Inflight connectivity players assess the art of the possible in BizAv

bizav _728x90Constant technological advancement; the use of new frequency ranges in civil aviation, particularly Ka-band; and robust capacity deals between service providers and satellite operators can enable an inflight connectivity experience that was unthinkable just five years ago. But will the dream of matching the inflight experience with that of the home ever be achievable in business aviation? Runway Girl Network asked industry stakeholders to assess the art of the possible.

Christopher Harris, channel development director at Rockwell Collins ARINCDirect Information Management Services, highlights fundamental reasons why delivering the home or office connectivity experience will continue to vex business aviation providers. “In the time taken to deliver faster connection solutions for aircraft, speeds on the ground will always have moved on, driven by the increasing amount of data we use. With certification requirements and their complexity, aircraft simply can’t keep up,” he says.

Inmarsat is more optimistic with company VP strategy and business development Kurt Weidemeyer telling RGN that customers of its Jet ConneX Ka-band service for business aviation will, for the most part, enjoy an at-home experience in the air. “From the business aviation standpoint [generally smaller aircraft and far fewer passengers] I believe they will. We absolutely have the bandwidth to deliver multiple megabits per second, guaranteed, consistently and to an aircraft anywhere globally. We really will achieve that dream,” he says.

All three Ka satellites needed for Inmarsat’s near global coverage have been up and running since the end of last year. A fourth is planned for launch in the fourth quarter of this year, adding capacity because Inmarsat knows it has to stay ahead of the bandwidth curve. “In business aviation we’re the only provider that guarantees a minimum speed and we give credits if we don’t meet it,” claims Weidemeyer. “We can do that because we’re planning ahead for increased bandwidth with the fourth satellite and we’ve got two new I-6 satellites ordered for 2019. They’ll have L-band and completely steerable, flexible Ka-band payloads. We’ll be able to move additional Jet ConneX capacity to wherever it’s needed.”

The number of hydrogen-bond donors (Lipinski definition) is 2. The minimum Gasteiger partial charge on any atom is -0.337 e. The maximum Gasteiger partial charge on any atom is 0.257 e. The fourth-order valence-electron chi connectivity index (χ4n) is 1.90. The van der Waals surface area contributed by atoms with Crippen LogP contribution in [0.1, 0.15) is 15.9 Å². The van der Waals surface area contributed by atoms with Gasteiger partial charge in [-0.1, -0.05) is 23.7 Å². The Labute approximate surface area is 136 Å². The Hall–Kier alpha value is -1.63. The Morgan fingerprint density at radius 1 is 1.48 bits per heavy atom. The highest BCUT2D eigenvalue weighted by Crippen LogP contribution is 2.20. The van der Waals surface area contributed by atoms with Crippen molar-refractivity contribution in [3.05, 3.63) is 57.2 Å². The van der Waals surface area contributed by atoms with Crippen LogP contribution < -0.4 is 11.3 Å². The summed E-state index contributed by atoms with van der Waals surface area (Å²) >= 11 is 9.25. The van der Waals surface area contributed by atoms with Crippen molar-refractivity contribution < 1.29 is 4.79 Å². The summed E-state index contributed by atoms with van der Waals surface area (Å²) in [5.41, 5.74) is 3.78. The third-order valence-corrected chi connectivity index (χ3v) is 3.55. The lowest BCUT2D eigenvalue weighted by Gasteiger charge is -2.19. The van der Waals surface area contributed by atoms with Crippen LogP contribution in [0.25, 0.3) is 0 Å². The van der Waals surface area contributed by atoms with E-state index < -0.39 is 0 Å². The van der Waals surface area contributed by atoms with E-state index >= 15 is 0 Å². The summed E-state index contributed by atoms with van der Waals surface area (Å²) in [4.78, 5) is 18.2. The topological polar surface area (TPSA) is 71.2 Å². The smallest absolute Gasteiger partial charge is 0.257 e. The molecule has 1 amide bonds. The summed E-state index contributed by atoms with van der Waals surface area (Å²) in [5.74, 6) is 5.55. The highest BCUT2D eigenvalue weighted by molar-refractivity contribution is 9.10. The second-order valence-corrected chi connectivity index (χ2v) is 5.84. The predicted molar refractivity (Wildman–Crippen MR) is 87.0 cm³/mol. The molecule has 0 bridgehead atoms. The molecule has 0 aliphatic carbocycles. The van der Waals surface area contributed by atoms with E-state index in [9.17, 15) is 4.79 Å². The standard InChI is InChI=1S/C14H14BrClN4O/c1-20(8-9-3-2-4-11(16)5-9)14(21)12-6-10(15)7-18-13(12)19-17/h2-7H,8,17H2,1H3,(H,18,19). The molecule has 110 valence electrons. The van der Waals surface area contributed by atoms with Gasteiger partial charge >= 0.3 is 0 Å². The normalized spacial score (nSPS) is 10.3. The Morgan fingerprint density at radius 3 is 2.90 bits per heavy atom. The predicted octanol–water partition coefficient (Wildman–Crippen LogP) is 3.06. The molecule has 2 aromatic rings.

Canadian firm TrueNorth, which provides a suite of communications hardware for both cockpit and cabin applications, believes providers should be striving to provide the very best service, despite limitations. With that in mind, it recently launched connected.aero, a hybrid cloud solution designed to amplify bandwidth. TrueNorth’s pitch is thus:

With characteristically lower bandwidth, Inflight Internet has challenges. A variety of accidental activities cause reduced speeds. For example, passenger mobile devices doing background updates consume a big chunk of usable bandwidth. Interruptive content may load before desired content, eating still more bandwidth and curtailing speed. In addition, when an aircraft flies through different satellite coverage areas, dropped connections can prove frustrating. Connected.aero brings together a cohesive suite of applications to manage the available bandwidth, add efficiencies and prevent dropped connections. Using a hybrid cloud model for delivery, connected.aero is service provider independent and designed specifically for use with the Optelity Pro Cabin Gateway product (Optelity Pro).

But TrueNorth also remains realistic. “Delivering connectivity in the air like on the ground is the Holy Grail. But for physical reasons, the need to send data from the airplane to a satellite then a ground network, it’ll never get there. But then it’s also amazing that the technology today allows us to check our email mid-Atlantic,” TrueNorth CEO Mark van Berkel tells RGN.

Meanwhile, the same company that is helping to reshape the US inflight connectivity landscape with its regional Ka-band service, ViaSat is likely to make big Ka waves in business aviation on a global scale when its high-capacity ViaSat-3 constellation is in service. But that promise is still years away.

“I think 50 to 100mbps to an aircraft over the next two to three years is achievable, but in your home you’ll already be two steps ahead,” says Harris of Rockwell Collins, which is a value added reseller for Inmarsat’s Jet ConneX service.

“Our devices will also use more data in that time, so will we ever catch up? I doubt it.”

 

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